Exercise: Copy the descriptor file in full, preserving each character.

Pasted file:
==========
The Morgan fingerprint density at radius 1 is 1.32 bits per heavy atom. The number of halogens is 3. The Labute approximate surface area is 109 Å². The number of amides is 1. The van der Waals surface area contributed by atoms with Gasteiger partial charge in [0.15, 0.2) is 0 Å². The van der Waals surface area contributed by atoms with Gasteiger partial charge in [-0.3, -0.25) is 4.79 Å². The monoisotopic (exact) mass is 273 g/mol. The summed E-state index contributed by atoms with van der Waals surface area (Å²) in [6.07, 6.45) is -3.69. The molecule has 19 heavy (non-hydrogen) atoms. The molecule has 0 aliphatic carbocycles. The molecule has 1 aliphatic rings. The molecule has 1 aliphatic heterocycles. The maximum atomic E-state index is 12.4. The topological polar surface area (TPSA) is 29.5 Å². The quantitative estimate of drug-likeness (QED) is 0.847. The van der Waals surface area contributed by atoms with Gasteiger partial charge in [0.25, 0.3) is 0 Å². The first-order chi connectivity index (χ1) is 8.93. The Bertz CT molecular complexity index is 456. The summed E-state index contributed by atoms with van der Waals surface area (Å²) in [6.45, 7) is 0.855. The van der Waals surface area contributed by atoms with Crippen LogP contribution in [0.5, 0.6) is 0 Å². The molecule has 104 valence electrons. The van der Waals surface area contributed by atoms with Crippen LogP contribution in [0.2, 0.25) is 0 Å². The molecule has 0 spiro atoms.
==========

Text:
The Morgan fingerprint density at radius 1 is 1.32 bits per heavy atom. The number of halogens is 3. The Labute approximate surface area is 109 Å². The number of amides is 1. The van der Waals surface area contributed by atoms with Gasteiger partial charge in [0.15, 0.2) is 0 Å². The van der Waals surface area contributed by atoms with Gasteiger partial charge in [-0.3, -0.25) is 4.79 Å². The monoisotopic (exact) mass is 273 g/mol. The summed E-state index contributed by atoms with van der Waals surface area (Å²) in [6.07, 6.45) is -3.69. The molecule has 19 heavy (non-hydrogen) atoms. The molecule has 0 aliphatic carbocycles. The molecule has 1 aliphatic rings. The molecule has 1 aliphatic heterocycles. The maximum atomic E-state index is 12.4. The topological polar surface area (TPSA) is 29.5 Å². The quantitative estimate of drug-likeness (QED) is 0.847. The van der Waals surface area contributed by atoms with Gasteiger partial charge in [0.25, 0.3) is 0 Å². The first-order chi connectivity index (χ1) is 8.93. The Bertz CT molecular complexity index is 456. The summed E-state index contributed by atoms with van der Waals surface area (Å²) in [6.45, 7) is 0.855. The van der Waals surface area contributed by atoms with Crippen LogP contribution in [0.5, 0.6) is 0 Å². The molecule has 104 valence electrons. The van der Waals surface area contributed by atoms with Crippen LogP contribution in [0.2, 0.25) is 0 Å². The molecule has 0 spiro atoms.